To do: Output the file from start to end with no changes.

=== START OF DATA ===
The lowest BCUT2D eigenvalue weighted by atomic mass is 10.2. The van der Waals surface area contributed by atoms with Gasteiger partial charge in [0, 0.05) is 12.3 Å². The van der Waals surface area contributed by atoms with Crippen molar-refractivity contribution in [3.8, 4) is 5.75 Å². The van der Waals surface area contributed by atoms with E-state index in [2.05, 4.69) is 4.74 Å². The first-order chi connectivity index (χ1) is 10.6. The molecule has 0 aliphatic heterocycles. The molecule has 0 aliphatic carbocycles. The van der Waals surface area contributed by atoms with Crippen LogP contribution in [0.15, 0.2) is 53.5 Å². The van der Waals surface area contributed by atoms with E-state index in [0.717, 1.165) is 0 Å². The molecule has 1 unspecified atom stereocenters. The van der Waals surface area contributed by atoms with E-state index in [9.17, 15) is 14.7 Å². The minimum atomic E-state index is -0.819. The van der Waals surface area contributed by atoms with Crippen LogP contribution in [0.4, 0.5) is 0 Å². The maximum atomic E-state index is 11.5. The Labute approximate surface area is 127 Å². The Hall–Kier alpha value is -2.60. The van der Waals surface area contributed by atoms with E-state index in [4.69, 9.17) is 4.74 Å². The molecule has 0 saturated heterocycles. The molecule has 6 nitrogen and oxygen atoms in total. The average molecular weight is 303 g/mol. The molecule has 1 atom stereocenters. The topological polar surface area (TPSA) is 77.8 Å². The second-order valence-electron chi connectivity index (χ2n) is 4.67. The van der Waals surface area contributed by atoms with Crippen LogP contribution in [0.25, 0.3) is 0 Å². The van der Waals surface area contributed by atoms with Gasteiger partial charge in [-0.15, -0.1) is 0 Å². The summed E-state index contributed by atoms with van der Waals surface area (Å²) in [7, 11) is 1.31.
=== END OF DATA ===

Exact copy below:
The lowest BCUT2D eigenvalue weighted by atomic mass is 10.2. The van der Waals surface area contributed by atoms with Gasteiger partial charge in [0, 0.05) is 12.3 Å². The van der Waals surface area contributed by atoms with Crippen molar-refractivity contribution in [3.8, 4) is 5.75 Å². The van der Waals surface area contributed by atoms with E-state index in [2.05, 4.69) is 4.74 Å². The first-order chi connectivity index (χ1) is 10.6. The molecule has 0 aliphatic heterocycles. The molecule has 0 aliphatic carbocycles. The van der Waals surface area contributed by atoms with Crippen LogP contribution in [0.15, 0.2) is 53.5 Å². The van der Waals surface area contributed by atoms with E-state index in [0.717, 1.165) is 0 Å². The molecule has 1 unspecified atom stereocenters. The van der Waals surface area contributed by atoms with E-state index in [9.17, 15) is 14.7 Å². The minimum atomic E-state index is -0.819. The van der Waals surface area contributed by atoms with Crippen LogP contribution in [0.4, 0.5) is 0 Å². The maximum atomic E-state index is 11.5. The Labute approximate surface area is 127 Å². The Hall–Kier alpha value is -2.60. The van der Waals surface area contributed by atoms with E-state index in [4.69, 9.17) is 4.74 Å². The molecule has 0 saturated heterocycles. The molecule has 6 nitrogen and oxygen atoms in total. The average molecular weight is 303 g/mol. The molecule has 1 atom stereocenters. The topological polar surface area (TPSA) is 77.8 Å². The second-order valence-electron chi connectivity index (χ2n) is 4.67. The van der Waals surface area contributed by atoms with Crippen LogP contribution in [0.25, 0.3) is 0 Å². The van der Waals surface area contributed by atoms with Gasteiger partial charge in [-0.15, -0.1) is 0 Å². The summed E-state index contributed by atoms with van der Waals surface area (Å²) in [7, 11) is 1.31.